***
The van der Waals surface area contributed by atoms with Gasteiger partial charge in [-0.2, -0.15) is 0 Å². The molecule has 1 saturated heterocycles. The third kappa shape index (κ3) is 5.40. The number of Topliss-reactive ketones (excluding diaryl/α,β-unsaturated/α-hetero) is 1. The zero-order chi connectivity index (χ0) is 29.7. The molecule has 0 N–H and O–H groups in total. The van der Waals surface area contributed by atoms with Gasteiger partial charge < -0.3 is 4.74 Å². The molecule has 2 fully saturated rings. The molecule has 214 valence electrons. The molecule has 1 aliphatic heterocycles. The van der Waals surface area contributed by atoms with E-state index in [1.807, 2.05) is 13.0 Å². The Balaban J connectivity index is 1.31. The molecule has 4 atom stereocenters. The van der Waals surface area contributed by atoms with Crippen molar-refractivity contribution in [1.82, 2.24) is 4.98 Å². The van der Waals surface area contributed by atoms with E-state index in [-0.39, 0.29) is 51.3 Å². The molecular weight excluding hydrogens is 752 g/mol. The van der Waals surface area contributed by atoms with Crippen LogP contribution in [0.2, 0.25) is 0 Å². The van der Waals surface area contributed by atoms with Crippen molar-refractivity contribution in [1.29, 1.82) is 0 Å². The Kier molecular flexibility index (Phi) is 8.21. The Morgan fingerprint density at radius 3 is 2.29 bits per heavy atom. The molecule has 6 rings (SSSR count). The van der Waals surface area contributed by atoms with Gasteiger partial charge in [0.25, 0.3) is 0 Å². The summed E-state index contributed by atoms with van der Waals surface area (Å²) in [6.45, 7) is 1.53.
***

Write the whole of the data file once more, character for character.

The van der Waals surface area contributed by atoms with Gasteiger partial charge in [-0.2, -0.15) is 0 Å². The molecule has 1 saturated heterocycles. The third kappa shape index (κ3) is 5.40. The number of Topliss-reactive ketones (excluding diaryl/α,β-unsaturated/α-hetero) is 1. The zero-order chi connectivity index (χ0) is 29.7. The molecule has 0 N–H and O–H groups in total. The van der Waals surface area contributed by atoms with Gasteiger partial charge < -0.3 is 4.74 Å². The molecule has 2 fully saturated rings. The molecule has 214 valence electrons. The molecule has 1 aliphatic heterocycles. The van der Waals surface area contributed by atoms with E-state index in [1.807, 2.05) is 13.0 Å². The Balaban J connectivity index is 1.31. The molecule has 4 atom stereocenters. The van der Waals surface area contributed by atoms with Crippen molar-refractivity contribution in [1.82, 2.24) is 4.98 Å². The van der Waals surface area contributed by atoms with E-state index in [-0.39, 0.29) is 51.3 Å². The molecular weight excluding hydrogens is 752 g/mol. The van der Waals surface area contributed by atoms with Crippen LogP contribution in [0.2, 0.25) is 0 Å². The van der Waals surface area contributed by atoms with Crippen molar-refractivity contribution in [1.29, 1.82) is 0 Å². The Kier molecular flexibility index (Phi) is 8.21. The Morgan fingerprint density at radius 3 is 2.29 bits per heavy atom. The molecule has 6 rings (SSSR count). The van der Waals surface area contributed by atoms with Gasteiger partial charge in [0.25, 0.3) is 0 Å². The summed E-state index contributed by atoms with van der Waals surface area (Å²) in [6.45, 7) is 1.53.